Wisdom Teeth Removal
Oral Examination for Extraction of Wisdom Teeth
With an oral examination and x-rays of the mouth, Dr. Lee can evaluate the position of the wisdom teeth and determine if the time is right for you to have the wisdom teeth removed and where and how it would be best to accomplish the procedure. Studies have shown that early evaluation and treatment result in a superior outcome for the patient. Patients are generally first evaluated in the mid-teenage years by their dentist, orthodontist, or by an oral and maxillofacial surgeon.
All office and outpatient surgery is performed under appropriate anesthesia to maximize patient comfort. Dr. Lee is trained, licensed, and experienced in providing various levels of anesthesia for his patients.
Why should I have my wisdom teeth removed?
If you do not have enough room in your mouth for your third molars to fully erupt, a number of problems can happen. Impacted wisdom teeth should be removed before their root structure is fully developed. This is a very important point – root formation is the guide Dr. Lee uses many times to determine when wisdom teeth should be removed. In some patients, it is as early as 12 or 13, and in others, it may not be until the early twenties. Problems tend to occur with increasing frequency after the age of 30. Some of the possible problems related to not removing your wisdom teeth include:
The most frequent clinical problem we see is pericoronitis, (a localized gum infection involving the gum tissue over or behind the wisdom tooth). Without enough room for total eruption, the gum tissue around the wisdom tooth can become irritated and infected, resulting in recurrent pain, swelling, and ultimately a bone infection.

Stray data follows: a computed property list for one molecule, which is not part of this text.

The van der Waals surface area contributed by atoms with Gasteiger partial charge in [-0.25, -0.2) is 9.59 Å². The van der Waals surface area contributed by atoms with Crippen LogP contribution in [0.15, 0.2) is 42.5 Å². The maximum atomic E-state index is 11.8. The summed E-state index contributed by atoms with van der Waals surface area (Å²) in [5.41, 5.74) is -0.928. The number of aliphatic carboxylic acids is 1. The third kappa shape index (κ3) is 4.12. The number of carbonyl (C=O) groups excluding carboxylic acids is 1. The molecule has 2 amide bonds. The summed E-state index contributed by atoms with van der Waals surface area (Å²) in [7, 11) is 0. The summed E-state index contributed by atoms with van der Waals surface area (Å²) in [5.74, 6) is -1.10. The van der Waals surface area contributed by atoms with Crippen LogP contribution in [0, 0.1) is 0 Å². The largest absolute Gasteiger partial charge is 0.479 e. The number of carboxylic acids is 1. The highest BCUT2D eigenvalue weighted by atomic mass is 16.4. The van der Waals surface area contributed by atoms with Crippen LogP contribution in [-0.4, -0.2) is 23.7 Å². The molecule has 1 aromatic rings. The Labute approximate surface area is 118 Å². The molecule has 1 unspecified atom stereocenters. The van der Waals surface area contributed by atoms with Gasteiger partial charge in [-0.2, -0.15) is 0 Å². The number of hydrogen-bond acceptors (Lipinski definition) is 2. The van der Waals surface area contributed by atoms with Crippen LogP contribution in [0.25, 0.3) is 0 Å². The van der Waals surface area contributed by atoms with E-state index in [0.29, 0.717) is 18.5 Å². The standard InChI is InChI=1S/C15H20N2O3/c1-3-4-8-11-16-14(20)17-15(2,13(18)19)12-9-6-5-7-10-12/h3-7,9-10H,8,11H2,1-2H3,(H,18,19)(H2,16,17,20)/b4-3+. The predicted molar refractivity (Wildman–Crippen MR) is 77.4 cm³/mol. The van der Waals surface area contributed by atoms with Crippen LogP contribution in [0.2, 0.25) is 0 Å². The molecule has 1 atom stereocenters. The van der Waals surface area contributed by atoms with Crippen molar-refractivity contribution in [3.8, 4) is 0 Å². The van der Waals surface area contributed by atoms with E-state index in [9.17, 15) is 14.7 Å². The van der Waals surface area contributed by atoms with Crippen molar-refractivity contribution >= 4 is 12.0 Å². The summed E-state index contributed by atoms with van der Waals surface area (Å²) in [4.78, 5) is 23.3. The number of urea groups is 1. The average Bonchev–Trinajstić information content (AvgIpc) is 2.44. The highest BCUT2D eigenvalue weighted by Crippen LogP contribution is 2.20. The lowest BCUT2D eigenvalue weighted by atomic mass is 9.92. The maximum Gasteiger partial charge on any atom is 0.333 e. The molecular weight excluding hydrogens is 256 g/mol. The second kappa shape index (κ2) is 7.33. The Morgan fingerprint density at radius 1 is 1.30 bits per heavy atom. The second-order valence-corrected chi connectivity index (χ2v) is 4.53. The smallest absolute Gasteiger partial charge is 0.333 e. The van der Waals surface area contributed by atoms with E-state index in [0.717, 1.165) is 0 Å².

Cysts can form around impacted widsom teeth. Cysts are fluid-filled sacks inside the jaw bone that develop as a result of expansion of the tissue surrounding the impacted tooth, destroying adjacent jaw bone and occasionally other teeth. They can be very difficult to treat if not removed in your teenage years.
Damage to Adjacent Teeth:
If there is inadequate room to clean around the wisdom tooth, the tooth directly in front, the second molar, can be adversely affected resulting in gum disease, bone loss around the tooth, and/or decay.
What if I don’t have my wisdom teeth removed as a teenager or young adult?
As wisdom teeth develop, the roots become longer and the jaw bone denser. When it is necessary to remove impacted wisdom teeth in your thirties, forties or beyond, your recovery can be prolonged with a higher complication rate. Treating these complications is often more difficult and less predictable than with a younger patient. Healing may be slower and the chance of infection can be increased.
What happens on the day wisdom teeth are removed?
Most people prefer to be deeply sedated or asleep when they have their wisdom teeth removed. Dr. Lee and his staff have the training, licensing, and experience to provide this service. Anesthesia is provided in an environment of optimum safety, utilizing modern monitoring equipment. The Surgical Care Team, the office facilities, and Dr. Lee are evaluated on behalf of the Ohio State Dental Board on a regular basis.